BY: DANIEL KORN
The amount of people using solar energy to power their households independently has been steadily rising in the US over the past decade or so. Data from the US Department of Energy shows that the number of households with rooftop solar energy has increased from 30,000 homes in 2006 to 400,000 in 2013. By 2020, they predict that the number will increase to a million—and if solar energy prices continue to decline as they have been in the past decade, that number could increase to as much as four million.
But there are issues with solar power, mainly to do with storing excess energy for future use. The reliance on the sun means that energy is less available when it’s needed most—chiefly during big storms and night-time. At the same time, there’s often a surplus of energy when it’s not needed, such as during the day when individuals are away at work and don’t need the power in their homes. This wouldn’t be a problem if there were efficient ways to store the energy, which is why many people have been able to sell energy from their household solar panels to utility companies for use on the grid, but even those companies have issues with finding locations for the excess.
Tesla’s industrial grade solar power storage system as installed with SolarCity panels on homes in Davis-Monthan Air Force Base near Tucson, Arizona.
This could all change with the Tesla lithium-ion home battery, announced by CEO Elon Musk in an investor call in early February. According to Musk, the company will start taking orders this year, and select customers have already become the first owners.
The Tesla battery is important because it makes off-grid living more possible than ever before, with the battery actually able to store energy captured by solar panels and utilize it whenever necessary. Currently, this allows homes and businesses to go off the grid during peak hours.
Tesla batteries are already being installed on commercial buildings powered by the solar panels of another Musk-chaired company, SolarCity; according to an analyst at GTM Research, these companies have paid 20-30 percent less in energy costs as a result. So releasing the technology for the use of average homeowners is a big deal financially, as well as environmentally in the long term.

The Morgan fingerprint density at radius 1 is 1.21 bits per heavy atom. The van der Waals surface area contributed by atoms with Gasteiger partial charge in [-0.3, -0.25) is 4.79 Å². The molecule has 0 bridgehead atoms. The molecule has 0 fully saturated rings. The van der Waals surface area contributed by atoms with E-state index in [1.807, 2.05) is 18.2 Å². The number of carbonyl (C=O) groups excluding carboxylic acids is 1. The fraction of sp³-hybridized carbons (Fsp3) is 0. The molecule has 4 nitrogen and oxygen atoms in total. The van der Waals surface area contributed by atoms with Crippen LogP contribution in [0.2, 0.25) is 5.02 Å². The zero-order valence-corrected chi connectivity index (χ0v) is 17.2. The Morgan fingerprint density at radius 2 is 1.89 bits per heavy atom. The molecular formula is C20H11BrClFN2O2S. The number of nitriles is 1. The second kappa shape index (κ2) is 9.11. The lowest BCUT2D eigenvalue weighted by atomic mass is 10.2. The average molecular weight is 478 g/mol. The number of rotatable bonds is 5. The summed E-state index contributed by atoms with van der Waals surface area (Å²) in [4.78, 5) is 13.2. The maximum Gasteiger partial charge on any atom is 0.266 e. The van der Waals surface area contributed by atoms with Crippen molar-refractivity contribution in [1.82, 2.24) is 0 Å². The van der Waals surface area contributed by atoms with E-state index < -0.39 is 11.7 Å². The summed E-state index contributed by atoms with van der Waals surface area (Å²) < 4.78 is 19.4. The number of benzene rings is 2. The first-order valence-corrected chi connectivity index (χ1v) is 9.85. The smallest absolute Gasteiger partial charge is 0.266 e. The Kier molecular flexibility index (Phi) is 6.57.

SolarCity has already installed hundreds of prototypes of Tesla battery systems in homes, like the one shown here.
Until now, the elephant in the room has been the cost of the battery, and whether it would be affordable enough for said average homeowner. There are 2 types of batteries that are available.
The Powerwall is a residential battery system that Musk says will create smart micro grids that will create greater stability in electrical infrastructure through sustainable energy.
The 10 kWh model goes for $3,500 and the 7 kWh model goes for $3,000 and both come with a 10-year warranty. They are 3 feet across, 6 inches deep, 4 ft tall and can also connect to the Internet.
The second option is The Powerpack, an industrial sized model strong enough to power large businesses and even public utility companies. The Powerpack is customizable based on an individual buyer’s needs and can scale from 500 kWh to 10 Mwh or more. The pricing for the Powerpack hasn’t been released yet.
Tesla and Panasonic’s $5 billion“Gigafactory,” currently under construction in Nevada, could make the technology even more widely available and affordable. Musk states that 160 million Powerpacks could power the United States.
Living off-grid was a prospect only imaginable for a few particularly fortunate individuals, but Musk believes that Tesla Energy’s zero carbon batteries are the first step at creating a society thats not reliant on the often environmentally-apathetic companies that own the utility lines. So could we be heading to a world where all persons are able to make the choice to live sustainably? Elon Musk thinks so and to prove his point, the whole presentation announcing that Tesla batteries will be hitting the market was itself powered entirely by stored solar energy.